• feeling that you haven’t completely emptied your bladder
  • needing to get up several times a night to pass urine
  • going frequently during the day
  • difficulty in starting to pass urine, a weak stream or dribbling at the end of passing urine.

For some men an enlarged prostate can be just a minor nuisance. For others it can have a significant effect on quality of life. Options for treating BPH include lifestyle changes, medicines to relax the bladder or shrink the prostate and surgery.

Prostate cancer

This is the most common cancer in men in the UK. 37,000 men are diagnosed every year, 3 times the number than 30 years ago4. It is particularly prevalent in those with a strong family history of the disease, such as your father or brother.

The cause of this cancer is not yet fully understood but appears to be associated with a high fat, high meat, and low vegetable diet. A preventative approach suggests eating a lower fat diet and at least 5 portions of fruit and vegetables a day.

Most prostate cancer is slow-growing to start with and may never cause any problems or symptoms in a man’s lifetime. However, some men will have cancer that is more aggressive or ‘high risk’. This will need treatment to help prevent or delay it spreading outside the prostate gland.

Most men with early prostate cancer do not have any urinary symptoms.

Problems with passing urine could also be caused by another health problem, such as diabetes, or by any medicines you are taking, i.e. anti-depressants.

The symptoms of prostate cancer are similar to an enlarged prostate.

Normal and enlarged prostate

Less common symptoms of a prostate problem include:

  • Pain when passing urine.
  • Pain when ejaculating.
  • Blood in the urine or semen.

The choice of treatment depends on many factors, including your age, general health, stage of the cancer and side-effects of the treatment. Prostate cancer is often slow-growing, so in some older men the best treatment may be ‘watchful waiting’ - close monitoring with no treatment. In other men, surgery, radiotherapy or hormone therapy may be considered.

More information can be found on the Prostate Cancer charity website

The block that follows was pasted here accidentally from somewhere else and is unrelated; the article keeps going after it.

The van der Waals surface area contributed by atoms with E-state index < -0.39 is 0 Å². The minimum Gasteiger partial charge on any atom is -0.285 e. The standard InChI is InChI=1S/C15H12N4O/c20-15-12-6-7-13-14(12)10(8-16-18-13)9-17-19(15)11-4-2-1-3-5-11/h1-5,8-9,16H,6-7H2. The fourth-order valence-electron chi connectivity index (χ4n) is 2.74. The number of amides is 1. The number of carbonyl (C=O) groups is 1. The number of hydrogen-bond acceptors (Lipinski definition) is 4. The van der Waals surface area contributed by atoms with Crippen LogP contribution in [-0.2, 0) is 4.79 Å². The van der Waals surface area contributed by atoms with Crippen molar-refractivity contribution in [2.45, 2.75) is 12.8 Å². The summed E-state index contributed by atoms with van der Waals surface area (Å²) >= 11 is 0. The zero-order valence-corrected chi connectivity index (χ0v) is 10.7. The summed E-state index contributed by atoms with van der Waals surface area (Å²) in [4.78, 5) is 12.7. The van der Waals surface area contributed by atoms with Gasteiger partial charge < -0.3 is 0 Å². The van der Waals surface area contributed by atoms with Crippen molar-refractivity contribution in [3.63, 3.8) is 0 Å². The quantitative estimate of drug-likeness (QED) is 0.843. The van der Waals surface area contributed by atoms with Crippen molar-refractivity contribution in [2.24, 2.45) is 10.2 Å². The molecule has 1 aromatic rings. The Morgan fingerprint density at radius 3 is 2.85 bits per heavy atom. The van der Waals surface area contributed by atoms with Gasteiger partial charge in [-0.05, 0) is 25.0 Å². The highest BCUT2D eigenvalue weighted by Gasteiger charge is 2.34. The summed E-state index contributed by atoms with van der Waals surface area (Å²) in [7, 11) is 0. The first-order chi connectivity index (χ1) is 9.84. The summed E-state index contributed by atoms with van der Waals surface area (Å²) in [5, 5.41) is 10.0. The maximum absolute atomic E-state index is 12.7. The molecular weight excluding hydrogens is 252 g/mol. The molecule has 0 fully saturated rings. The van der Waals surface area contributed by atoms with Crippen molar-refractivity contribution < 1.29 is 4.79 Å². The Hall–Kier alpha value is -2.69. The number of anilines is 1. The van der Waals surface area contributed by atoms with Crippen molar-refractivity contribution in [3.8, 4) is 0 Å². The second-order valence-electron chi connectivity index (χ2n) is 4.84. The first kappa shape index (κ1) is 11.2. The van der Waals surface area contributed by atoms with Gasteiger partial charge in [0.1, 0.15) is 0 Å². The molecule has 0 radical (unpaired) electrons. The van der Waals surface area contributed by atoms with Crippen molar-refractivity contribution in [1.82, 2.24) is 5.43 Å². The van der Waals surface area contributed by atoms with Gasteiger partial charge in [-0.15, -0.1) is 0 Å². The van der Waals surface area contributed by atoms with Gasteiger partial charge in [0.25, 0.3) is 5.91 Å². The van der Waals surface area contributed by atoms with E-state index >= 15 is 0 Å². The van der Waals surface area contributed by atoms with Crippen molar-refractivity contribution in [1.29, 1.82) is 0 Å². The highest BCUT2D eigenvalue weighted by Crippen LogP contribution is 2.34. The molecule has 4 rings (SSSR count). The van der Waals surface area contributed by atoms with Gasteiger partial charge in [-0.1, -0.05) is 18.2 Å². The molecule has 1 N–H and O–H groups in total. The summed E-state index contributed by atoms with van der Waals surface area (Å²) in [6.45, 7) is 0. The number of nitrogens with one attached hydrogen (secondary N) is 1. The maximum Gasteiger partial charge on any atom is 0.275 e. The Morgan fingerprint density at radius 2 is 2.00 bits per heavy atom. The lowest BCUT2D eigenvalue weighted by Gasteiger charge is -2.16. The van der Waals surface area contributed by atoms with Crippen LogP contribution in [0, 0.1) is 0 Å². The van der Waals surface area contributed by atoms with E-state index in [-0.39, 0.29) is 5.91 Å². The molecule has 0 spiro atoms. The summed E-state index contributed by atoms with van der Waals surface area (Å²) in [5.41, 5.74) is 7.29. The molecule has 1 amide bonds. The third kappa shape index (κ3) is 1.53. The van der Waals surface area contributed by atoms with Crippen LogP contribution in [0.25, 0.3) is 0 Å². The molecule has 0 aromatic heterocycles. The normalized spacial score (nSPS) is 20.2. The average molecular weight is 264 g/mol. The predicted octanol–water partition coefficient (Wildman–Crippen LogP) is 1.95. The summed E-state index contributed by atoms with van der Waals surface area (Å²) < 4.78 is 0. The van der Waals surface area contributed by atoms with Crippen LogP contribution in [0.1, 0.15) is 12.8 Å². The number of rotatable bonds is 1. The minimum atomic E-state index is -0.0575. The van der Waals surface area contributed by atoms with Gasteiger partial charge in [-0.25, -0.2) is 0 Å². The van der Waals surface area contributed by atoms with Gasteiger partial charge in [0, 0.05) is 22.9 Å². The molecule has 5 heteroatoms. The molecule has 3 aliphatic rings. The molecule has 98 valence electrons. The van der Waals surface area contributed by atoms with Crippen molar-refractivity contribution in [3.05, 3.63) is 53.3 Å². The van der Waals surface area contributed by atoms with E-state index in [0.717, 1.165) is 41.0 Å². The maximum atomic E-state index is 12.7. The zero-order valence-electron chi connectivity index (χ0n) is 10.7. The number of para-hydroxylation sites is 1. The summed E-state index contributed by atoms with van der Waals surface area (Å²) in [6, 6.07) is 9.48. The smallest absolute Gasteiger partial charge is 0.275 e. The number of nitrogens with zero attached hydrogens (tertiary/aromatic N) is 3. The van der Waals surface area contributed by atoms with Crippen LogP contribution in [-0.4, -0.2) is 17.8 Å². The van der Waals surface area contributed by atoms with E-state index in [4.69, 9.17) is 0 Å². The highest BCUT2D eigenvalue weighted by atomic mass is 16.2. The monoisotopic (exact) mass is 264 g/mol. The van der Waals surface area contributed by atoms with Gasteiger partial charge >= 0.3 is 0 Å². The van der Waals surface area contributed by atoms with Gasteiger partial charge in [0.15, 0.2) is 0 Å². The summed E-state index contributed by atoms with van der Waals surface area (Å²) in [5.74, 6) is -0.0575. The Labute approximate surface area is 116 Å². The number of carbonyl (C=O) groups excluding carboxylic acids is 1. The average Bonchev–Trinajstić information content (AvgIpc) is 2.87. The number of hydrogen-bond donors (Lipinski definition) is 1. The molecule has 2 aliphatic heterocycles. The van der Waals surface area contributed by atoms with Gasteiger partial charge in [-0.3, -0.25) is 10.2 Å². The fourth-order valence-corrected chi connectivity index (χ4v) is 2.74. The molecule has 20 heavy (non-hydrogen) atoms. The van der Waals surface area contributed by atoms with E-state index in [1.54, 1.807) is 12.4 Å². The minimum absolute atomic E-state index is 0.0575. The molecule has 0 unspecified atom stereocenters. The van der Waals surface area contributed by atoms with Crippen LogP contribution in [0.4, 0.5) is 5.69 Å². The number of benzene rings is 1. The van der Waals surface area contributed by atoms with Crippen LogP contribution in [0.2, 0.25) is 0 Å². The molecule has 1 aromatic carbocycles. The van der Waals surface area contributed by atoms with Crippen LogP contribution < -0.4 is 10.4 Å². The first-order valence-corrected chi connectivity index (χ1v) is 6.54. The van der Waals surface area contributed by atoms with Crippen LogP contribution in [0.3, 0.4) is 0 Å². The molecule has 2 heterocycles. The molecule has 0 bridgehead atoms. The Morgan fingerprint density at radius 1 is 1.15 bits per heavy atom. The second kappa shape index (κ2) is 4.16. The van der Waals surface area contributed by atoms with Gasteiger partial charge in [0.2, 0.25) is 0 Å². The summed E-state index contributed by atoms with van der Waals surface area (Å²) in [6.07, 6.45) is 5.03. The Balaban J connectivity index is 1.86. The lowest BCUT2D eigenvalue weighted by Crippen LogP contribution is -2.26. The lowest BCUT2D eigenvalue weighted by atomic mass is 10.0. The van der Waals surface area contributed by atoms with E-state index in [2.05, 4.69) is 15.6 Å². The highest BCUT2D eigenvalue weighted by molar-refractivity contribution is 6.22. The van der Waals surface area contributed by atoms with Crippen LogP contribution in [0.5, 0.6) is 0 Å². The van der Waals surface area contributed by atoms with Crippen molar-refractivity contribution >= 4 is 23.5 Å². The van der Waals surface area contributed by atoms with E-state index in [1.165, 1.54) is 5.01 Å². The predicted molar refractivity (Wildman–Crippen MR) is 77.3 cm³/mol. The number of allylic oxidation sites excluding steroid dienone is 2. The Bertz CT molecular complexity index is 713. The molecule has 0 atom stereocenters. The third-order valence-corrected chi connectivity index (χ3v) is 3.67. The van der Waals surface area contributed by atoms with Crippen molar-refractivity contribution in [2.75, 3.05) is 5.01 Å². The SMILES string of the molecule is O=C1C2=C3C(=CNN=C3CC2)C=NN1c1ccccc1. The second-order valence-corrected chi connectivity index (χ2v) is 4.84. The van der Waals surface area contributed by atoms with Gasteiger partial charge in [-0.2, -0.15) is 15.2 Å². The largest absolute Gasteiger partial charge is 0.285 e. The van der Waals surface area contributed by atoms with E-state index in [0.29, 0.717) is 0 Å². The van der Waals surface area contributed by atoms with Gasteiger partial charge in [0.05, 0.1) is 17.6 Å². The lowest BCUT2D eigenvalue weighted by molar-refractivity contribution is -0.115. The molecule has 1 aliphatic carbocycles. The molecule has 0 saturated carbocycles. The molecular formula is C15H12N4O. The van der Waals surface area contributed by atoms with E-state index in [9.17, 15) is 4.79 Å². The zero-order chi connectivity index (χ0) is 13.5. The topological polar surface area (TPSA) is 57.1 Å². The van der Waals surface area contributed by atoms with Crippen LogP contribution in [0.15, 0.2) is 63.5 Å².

The testicles

All men should examine their testicles regularly for anything unusual. If you notice any changes such as swelling, lumps or pain in your testes, get advice from your GP.

Testicular cancer is most common in men aged between 20 and 45. It rarely causes pain, but it may cause the scrotum to swell. The most common symptoms are a painless lump or a feeling of heaviness or discomfort. If you think you have these symptoms arrange to see your GP because testicular cancer needs prompt treatment. More information can be found on the Orchid website www.orchid-cancer.org.uk

Testicular self examination

Self examination of the testes is important for early detection of cancer of the testicle, which can be felt as a small lump. The self-examination technique is simple, and should be performed once a month as follows:

When: The best time is straight after a warm bath or shower when the scrotal skin is relaxed and its contents can be felt most easily.

How: Examine each testicle gently with the fingers of both hands by rolling the testicle between the thumb and forefingers (see picture above).

What to look for: Look for a small lump about the size of a pea on the front of the testicle.

What to do: Not all lumps are cancerous, but if you do find one, arrange to see your GP. When diagnosed early, prostate cancer is completely curable.


Look after yourself! It is important to stay healthy and stay happy. Below are some tips for looking after your well-being:

  • Regular exercise and healthy meals are not just good for physical health but will have a positive effect on your mental health too.
  • Do something you love. Write down things that you enjoy in life and plan to do at least one of these per day.
  • Look after your social circle. Seek out the company of others who make you laugh and feel good about yourself.
  • Manage stress - make the most of the situation.
  • Maintain a positive attitude and enjoy challenges.
  • Be honest about your feelings. Let people know how you are feeling, good, bad or indifferent!
  • Think positive. If things are getting you down, try to think optimistically.


1 http://www.who.int/cardiovascular_diseases/en/

2 http://www.bhf.org.uk/heart-health/statistics/mortality.aspx

3 http://www.prostate-cancer.org.uk/information/prostate-cancer

If you have any concerns please do not hesitate in contacting your GP. There are also various other sources that you can refer to or contact for further help and information.